Are you always this encumbered by a profusion of equine excrament? :smile: Please don't take my "encumbered by a profusion of equine excrement comment" as offensively. I was just trying to make a point with a joke. It was not meant to imply that I'm annoyed with you or anything like that as the phrase "encumbered by a profusion of equine excrement" can imply. I meant simply that you are full of horse shit, which is a fine vegan byproduct.
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Re: "Everything is perfect"

Postby Vajrahridaya » Fri Jun 03, 2011 1:20 am

adinatha wrote:Contemplating the reasons for what goes on in the outer world is dualism vision.


But duality is non-dual, so dualism vision is non-dual as well, if recognized as such. What outer world? What inner world? Opposed to what?

Sorry, couldn't resist.
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Re: "Everything is perfect"

Postby Vajrahridaya » Fri Jun 03, 2011 1:21 am

adinatha wrote:
padma norbu wrote:
adinatha wrote:Contemplating the reasons for what goes on in the outer world is dualism vision.

So, do some guru yoga and jump off a cliff. :smile: please don't take my "jump off a cliff comment" as offensively, I was just trying to make a point with a joke. It was not meant to imply that I'm annoyed with you or anything like that as the phrase, "go jump off a cliff" can imply. I meant simply that you can't pretend we are in a nondualism vision when we are talking specifically about what goes on in the relative condition, which is exactly what this thread is about.

Of course it's dualism vision, I spoke a lot about karma here. It is ALL supposed to be perfect somehow, including the manifestation of what we perceive as samsara, is it not? This is what I was analyzing (and doing pretty well, I thought; at least I ended up solving the "rub" to my satisfaction rather quickly). If you see a problem with any of the points, please feel free to pick them apart point by point.


Are you always this encumbered by a profusion of equine excrament? :smile: Please don't take my "encumbered by a profusion of equine excrement comment" as offensively. I was just trying to make a point with a joke. It was not meant to imply that I'm annoyed with you or anything like that as the phrase "encumbered by a profusion of equine excrement" can imply. I meant simply that you are full of horse shit, which is a fine vegan byproduct.

:jedi: My schwartz is bigger than yours!! Seriously though, that comment is super funny! Very clever. :rolling:
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Re: "Everything is perfect"

Postby padma norbu » Fri Jun 03, 2011 1:33 am

adinatha wrote:
padma norbu wrote:
adinatha wrote:Contemplating the reasons for what goes on in the outer world is dualism vision.

So, do some guru yoga and jump off a cliff. :smile: please don't take my "jump off a cliff comment" as offensively, I was just trying to make a point with a joke. It was not meant to imply that I'm annoyed with you or anything like that as the phrase, "go jump off a cliff" can imply. I meant simply that you can't pretend we are in a nondualism vision when we are talking specifically about what goes on in the relative condition, which is exactly what this thread is about.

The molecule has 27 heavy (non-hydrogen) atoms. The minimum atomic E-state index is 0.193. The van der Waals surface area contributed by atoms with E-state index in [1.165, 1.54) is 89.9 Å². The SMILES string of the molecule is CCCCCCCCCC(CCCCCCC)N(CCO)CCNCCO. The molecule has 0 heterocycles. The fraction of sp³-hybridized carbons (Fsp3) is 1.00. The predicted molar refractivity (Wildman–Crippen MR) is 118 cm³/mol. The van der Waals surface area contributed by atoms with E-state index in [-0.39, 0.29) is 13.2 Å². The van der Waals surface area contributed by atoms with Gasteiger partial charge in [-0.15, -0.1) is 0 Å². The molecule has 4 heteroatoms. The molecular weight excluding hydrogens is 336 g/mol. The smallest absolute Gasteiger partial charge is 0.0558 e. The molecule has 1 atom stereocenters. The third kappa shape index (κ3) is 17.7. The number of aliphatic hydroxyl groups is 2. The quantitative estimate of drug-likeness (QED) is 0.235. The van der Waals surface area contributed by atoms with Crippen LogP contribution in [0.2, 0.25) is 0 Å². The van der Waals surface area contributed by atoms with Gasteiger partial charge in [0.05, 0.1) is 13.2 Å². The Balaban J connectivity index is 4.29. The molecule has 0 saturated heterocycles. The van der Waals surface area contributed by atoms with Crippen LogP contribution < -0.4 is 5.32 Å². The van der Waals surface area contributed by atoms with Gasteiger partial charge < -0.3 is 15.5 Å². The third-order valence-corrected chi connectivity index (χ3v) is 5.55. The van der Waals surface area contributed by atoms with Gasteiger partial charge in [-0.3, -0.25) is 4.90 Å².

Of course it's dualism vision, I spoke a lot about karma here. It is ALL supposed to be perfect somehow, including the manifestation of what we perceive as samsara, is it not? This is what I was analyzing (and doing pretty well, I thought; at least I ended up solving the "rub" to my satisfaction rather quickly). If you see a problem with any of the points, please feel free to pick them apart point by point.


Are you always this encumbered by a profusion of equine excrament? :smile: Please don't take my "encumbered by a profusion of equine excrement comment" as offensively. I was just trying to make a point with a joke. It was not meant to imply that I'm annoyed with you or anything like that as the phrase "encumbered by a profusion of equine excrement" can imply. I meant simply that you are full of horse shit, which is a fine vegan byproduct.


Well, I take it that you are intending to be offensive, despite your mocking language, so you fail twice. Once for failing and once for failing to offend me. Feel free to comment again when you have something worthwhile to contribute.
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Re: "Everything is perfect"

Postby padma norbu » Fri Jun 03, 2011 1:51 am

My point was if you jump off a cliff in a state of guru yoga, you will suffer broken bones just the same. The Great Perfection means EVERYTHING is perfect, the Vajrayana aspiration is to see EVERYTHING as perfect including samsara.

Besides pointless mockery, adinatha, (which indicates to me I accidentally bruised your ego despite going out of my way to NOT offend you) you haven't added much value to the discussion but a one-liner a fraud like Adyashanti might pull out. Or, I don't know, maybe this blows your mind: http://www.youtube.com/watch?v=9OgeC-Q7HB8